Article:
Advice for Beginners


Appalachian Blacksmiths Association


add'l art 8/2003

Front Page
Blacksmith History, Part 1
Blacksmith History--Part 2
Blacksmith History--Part 3
Blacksmith in the Oil Patch
Blacksmiths in  Africa
Antebellum Iron Works
Lewis & Clark's Blacksmiths
James Rumsey--Inventor
Advice for Beginners
Blacksmith Schools
Farrier Schools
Boy Scout Program
Village Blacksmith
Techniques / Projects
Iron and Steel
Forging Non-Ferrous Metals
Copper Repousse
All About Nails
Genealogy Tips
1982 ABANA Conference

Organized in 1978, the Appalachian Blacksmiths Association is an affiliate of ABANA. We represent blacksmiths, bladesmiths, and farriers in West Virginia and its surrounding states of Pennsylvania, Ohio, Maryland, Virginia, and Kentucky. 

We publish a quarterly newsletter which keeps our membership up to date on events. The newsletter also features many metalworking tips.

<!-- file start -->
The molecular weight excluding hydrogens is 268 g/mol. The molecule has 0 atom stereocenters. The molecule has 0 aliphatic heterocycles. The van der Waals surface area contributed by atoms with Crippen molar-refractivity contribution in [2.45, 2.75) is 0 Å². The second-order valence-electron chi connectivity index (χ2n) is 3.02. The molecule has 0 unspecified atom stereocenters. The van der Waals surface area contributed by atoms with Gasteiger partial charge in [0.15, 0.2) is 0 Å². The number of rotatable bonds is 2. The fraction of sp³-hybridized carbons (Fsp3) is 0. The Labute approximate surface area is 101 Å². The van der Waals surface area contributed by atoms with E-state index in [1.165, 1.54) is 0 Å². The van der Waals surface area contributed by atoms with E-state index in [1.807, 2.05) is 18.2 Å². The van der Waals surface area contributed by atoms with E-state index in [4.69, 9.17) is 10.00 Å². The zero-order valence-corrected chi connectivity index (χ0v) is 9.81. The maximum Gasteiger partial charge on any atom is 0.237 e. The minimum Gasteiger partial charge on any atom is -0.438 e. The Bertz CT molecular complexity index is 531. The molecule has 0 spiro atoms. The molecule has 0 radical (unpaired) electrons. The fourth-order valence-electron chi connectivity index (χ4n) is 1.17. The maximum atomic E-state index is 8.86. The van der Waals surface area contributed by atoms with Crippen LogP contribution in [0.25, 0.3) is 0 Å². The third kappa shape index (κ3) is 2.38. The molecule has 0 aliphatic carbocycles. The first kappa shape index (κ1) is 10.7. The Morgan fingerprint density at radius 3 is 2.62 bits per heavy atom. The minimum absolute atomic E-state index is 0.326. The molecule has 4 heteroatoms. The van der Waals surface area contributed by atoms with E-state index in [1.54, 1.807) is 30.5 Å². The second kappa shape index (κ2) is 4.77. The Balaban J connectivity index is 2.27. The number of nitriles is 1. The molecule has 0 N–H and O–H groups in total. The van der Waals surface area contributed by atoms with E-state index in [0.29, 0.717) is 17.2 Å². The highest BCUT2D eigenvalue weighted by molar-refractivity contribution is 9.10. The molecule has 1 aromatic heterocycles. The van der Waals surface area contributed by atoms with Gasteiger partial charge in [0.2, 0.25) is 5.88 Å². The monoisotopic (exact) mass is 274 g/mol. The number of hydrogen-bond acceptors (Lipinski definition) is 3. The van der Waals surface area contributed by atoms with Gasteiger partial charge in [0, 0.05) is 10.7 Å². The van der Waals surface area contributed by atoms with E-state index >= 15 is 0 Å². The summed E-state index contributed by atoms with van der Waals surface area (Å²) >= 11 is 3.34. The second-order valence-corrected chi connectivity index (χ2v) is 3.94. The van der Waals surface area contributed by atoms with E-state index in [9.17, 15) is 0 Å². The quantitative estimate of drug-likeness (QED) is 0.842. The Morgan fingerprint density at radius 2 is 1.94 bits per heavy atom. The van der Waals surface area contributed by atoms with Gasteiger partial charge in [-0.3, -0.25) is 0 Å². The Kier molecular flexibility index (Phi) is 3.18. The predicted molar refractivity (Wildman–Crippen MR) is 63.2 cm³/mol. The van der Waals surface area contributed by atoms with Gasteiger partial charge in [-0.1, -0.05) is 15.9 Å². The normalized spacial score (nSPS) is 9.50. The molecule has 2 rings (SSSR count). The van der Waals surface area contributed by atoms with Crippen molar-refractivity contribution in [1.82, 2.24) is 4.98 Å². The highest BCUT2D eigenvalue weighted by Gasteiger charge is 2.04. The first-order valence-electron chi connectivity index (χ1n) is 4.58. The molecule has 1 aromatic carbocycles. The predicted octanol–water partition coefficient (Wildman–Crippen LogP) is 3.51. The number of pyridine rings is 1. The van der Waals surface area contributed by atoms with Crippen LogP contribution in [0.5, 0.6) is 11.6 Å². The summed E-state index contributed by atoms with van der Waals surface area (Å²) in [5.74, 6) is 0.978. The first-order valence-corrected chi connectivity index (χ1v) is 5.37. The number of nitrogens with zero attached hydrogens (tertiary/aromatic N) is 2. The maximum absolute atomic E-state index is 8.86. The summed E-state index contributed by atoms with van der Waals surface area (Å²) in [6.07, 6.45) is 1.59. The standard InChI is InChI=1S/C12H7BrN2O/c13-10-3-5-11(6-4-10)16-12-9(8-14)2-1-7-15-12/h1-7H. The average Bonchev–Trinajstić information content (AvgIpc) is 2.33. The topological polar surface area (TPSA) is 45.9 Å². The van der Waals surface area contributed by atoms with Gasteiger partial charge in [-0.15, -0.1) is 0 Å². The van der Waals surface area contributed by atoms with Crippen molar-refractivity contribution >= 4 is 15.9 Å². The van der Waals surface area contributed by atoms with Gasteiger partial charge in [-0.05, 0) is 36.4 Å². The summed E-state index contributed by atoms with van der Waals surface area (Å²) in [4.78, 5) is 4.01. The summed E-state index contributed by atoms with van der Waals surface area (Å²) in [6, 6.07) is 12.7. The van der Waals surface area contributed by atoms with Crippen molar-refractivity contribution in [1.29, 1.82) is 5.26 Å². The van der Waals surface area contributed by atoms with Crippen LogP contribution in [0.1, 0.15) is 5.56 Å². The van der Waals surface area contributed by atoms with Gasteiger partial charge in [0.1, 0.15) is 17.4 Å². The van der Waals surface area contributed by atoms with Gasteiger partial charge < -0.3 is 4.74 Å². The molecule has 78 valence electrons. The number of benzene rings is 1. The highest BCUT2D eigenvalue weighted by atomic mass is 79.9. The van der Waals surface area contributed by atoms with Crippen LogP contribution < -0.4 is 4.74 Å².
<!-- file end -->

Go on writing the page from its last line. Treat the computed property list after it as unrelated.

To join the ABA, click on 
Membership Form

Appalachian Blacksmiths Association


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You want to be a blacksmith.

blacksmiths matt thomas (l) and jeff fetty

Using 1" stock, blacksmiths begin with squaring, tapering, and drawing--the basic process for most blacksmithing jobs.

First off, look at the above yellow-to-red bar.  The yellow color at the left approximates the color of iron at welding heat.  From dull-yellow to orange is the heat that you will work most of projects.  (Just like they are doing in the above photo.)  The dull-to-cherry red is too cold for you to hammer the iron, unless you just like wearing your arm out!  

Blacksmithing is a hobby that will cost you about the same money to get started in as photography does. For the cost of a good camera, you can buy all the equipment you'll need to do hobby projects. And for the cost of film and developing, you can buy steel and coal for your projects. But, like photography, you'll soon trade up after you've decided you want more from your newfound hobby. Then your major cost will be to outfit a small shop where you can work in peace.

Here's some good advice: Take a beginner's class--they're offered just about everywhere. Or ask a blacksmith to give you a lesson. Most blacksmiths are quite willing to help a beginner.